BYU's basketball team knows that you have to win on the road to compete for a WAC championship.
Somehow, though, they just can't translate that knowledge into results. They played hard Thursday night, but they couldn't stop Wyoming down the stretch as the Cowboys hung on for a 72-67 win. The loss drops BYU to 3-2 in WAC play (12-3 overall), but more importantly, 0-2 on the road."We just couldn't come up with a defensive stop, a key defensive rebound," said BYU center Gary Trost. "One time is all it would have taken."
BYU coach Roger Reid said that the game went just like he wanted it to, except for the final score. His team held Wyoming leading scorer Reginald Slater to nine points, got him fouled out with 1:51 left, beat the Cowboys on the boards, and shot 54 percent from the field.
"We had exactly the kind of game we wanted," he said. "But we couldn't get the defensive stand when we needed it."
Wyoming coach Benny Dees felt fortunate to come away with a victory in a game that saw the teams trade leads throughout. "All that happened is that we were able to be ahead at the end of the game," he said.
It didn't hurt that Wyoming also had a hot night, shooting 54 percent against a BYU team that had held opponents to 41 percent.
In its simplest terms, this game may have boiled down to this: The team that needed the win more, got it. A loss would have put Wyoming at 1-3 in league play and in desperate straits; the win leaves them 2-2 (10-6 overall) with Utah coming to town Saturday night.
"If we didn't win this one, we could have been playing Russian roulette catch-up the rest of the season," Dees said.
Both teams took their turns playing catch-up in this game. Wyoming raced to a 10-5 lead in the first five minutes, then allowed BYU to tie it one minute later. That's the way it went for the entire first period, as both coaches substituted freely and Reid threw just about every defense in the book at the Cowboys.
"We alternated our defenses to keep them off-balance as much as we could," Reid said. Wyoming, however, managed to keep its balance well enough to shoot 61 percent from the field in the first half. The biggest lead in the period by either team was five.
The Cougars threatened to put some distance between themselves and the Cowboys early in the second half, going up by five with Trost on his way to a breakaway basket and seven-point lead. But Wyoming guard Travis Butler came out of nowhere to block Trost's shot from behind, and Tim Breaux scored on the other end to make it a three-point game again.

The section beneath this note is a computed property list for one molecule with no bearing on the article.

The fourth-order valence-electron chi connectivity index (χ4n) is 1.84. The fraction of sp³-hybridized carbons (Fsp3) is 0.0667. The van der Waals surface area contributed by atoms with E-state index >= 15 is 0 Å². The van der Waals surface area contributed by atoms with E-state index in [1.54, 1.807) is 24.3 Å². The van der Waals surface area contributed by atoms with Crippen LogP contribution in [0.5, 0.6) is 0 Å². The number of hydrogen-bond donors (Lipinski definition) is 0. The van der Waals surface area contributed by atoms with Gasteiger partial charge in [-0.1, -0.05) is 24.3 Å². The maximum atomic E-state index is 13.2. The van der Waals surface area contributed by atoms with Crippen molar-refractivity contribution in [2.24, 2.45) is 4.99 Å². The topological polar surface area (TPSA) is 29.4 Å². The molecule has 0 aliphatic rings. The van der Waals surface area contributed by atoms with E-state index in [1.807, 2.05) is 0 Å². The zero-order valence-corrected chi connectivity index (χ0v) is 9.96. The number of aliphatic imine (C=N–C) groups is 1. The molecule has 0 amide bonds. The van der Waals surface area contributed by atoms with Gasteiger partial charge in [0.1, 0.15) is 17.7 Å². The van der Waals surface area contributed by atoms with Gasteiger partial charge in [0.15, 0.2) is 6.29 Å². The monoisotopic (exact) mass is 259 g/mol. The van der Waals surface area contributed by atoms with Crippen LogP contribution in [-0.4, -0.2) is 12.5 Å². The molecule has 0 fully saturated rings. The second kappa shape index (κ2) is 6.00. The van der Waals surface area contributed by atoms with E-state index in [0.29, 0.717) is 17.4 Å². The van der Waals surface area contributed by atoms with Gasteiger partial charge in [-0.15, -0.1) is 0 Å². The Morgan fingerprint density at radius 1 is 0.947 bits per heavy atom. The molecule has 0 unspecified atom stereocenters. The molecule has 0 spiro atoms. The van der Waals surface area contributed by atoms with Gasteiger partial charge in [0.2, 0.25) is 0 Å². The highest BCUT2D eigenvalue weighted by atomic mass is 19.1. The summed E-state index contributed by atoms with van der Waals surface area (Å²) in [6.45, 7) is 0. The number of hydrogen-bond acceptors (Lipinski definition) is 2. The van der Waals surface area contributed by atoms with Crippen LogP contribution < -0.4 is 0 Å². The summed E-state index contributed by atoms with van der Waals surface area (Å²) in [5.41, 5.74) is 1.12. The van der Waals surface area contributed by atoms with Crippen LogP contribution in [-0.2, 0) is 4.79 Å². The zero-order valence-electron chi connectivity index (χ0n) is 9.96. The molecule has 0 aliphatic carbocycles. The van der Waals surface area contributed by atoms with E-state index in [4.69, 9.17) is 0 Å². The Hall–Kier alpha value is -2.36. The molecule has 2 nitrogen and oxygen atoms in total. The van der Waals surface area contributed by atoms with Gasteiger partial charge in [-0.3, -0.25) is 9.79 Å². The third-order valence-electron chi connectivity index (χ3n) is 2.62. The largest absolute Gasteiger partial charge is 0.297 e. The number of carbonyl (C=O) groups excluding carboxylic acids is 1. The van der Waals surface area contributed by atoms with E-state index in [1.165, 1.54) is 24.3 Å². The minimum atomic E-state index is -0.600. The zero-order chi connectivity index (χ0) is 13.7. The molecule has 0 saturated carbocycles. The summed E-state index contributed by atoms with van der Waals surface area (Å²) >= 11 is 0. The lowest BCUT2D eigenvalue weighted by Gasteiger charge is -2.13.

BYU immediately went up by five again on a follow shot by Trost, but then Cougar forward Kevin Nixon was hit with a rare delay-of-game technical for tapping away the ball after it went through the basket. In most cases officials give players a warning, but this time the referee called the T, telling Nixon, "That was intentional."
"I've had 45 warnings given to other teams on that kind of thing this season, and no technicals," Reid said.
"How many times do you see that (kind of technical) in a college basketball game?" Nixon asked.
Not very often. Anyway, Wyoming's Maurice Alexander made both free throws and hit a three-pointer moments later to tie the game again.
Still, despite all that technical stuff, the game was knotted 63-all with 2:40 left. Slater made two free throws to put Wyoming up by two, but then fouled out trying to block a shot by BYU's Russell Larson.
"Anytime Reggie's off the court, you feel pretty good about the situation," Trost said, describing the Cougs' reaction.
That's when Dees made the move that may have won the game, calling a timeout to let the Cougar freshman think about those free throws. Larson, a 78-percent shooter, missed them both badly. On the other end, Breaux's miss bounced high off the iron and was tipped in by Brian Rewers over Trost, for a four-point Cowboy lead.
BYU had one last chance of any consequence, trailing by three with about 20 seconds left, when Mark Heslop put up an open three-pointer from the top of the key. But it hit the back of the rim and bounced over the backboard, giving the ball to Wyoming.
"I rushed myself a little bit," said Heslop, who admits he wasn't aware that the Cowboy defending him had stumbled. "I should have been aware that I had more time."
Trost was the leading scorer for the Cougars, totaling 18 on eight of 14 from the field. The only other Cougar in double figures was Nathan Call, who scored 12, made some impressive drives and seems recovered from his shooting slump.
For the Cowboys, Breaux led the way with 21, Alexander had 19 and Rewers, benefiting from all the attention paid to Slater, got 12.
The challenge for the Cougars now is to shake off an emotional loss and get ready to face Colorado State, a team that hasn't played since its upset victory over Utah last week.
"We have to put this game behind us and get ready for the next one," Reid said. "That's the first thing I said to the ballclub."
You can bet it won't be the last.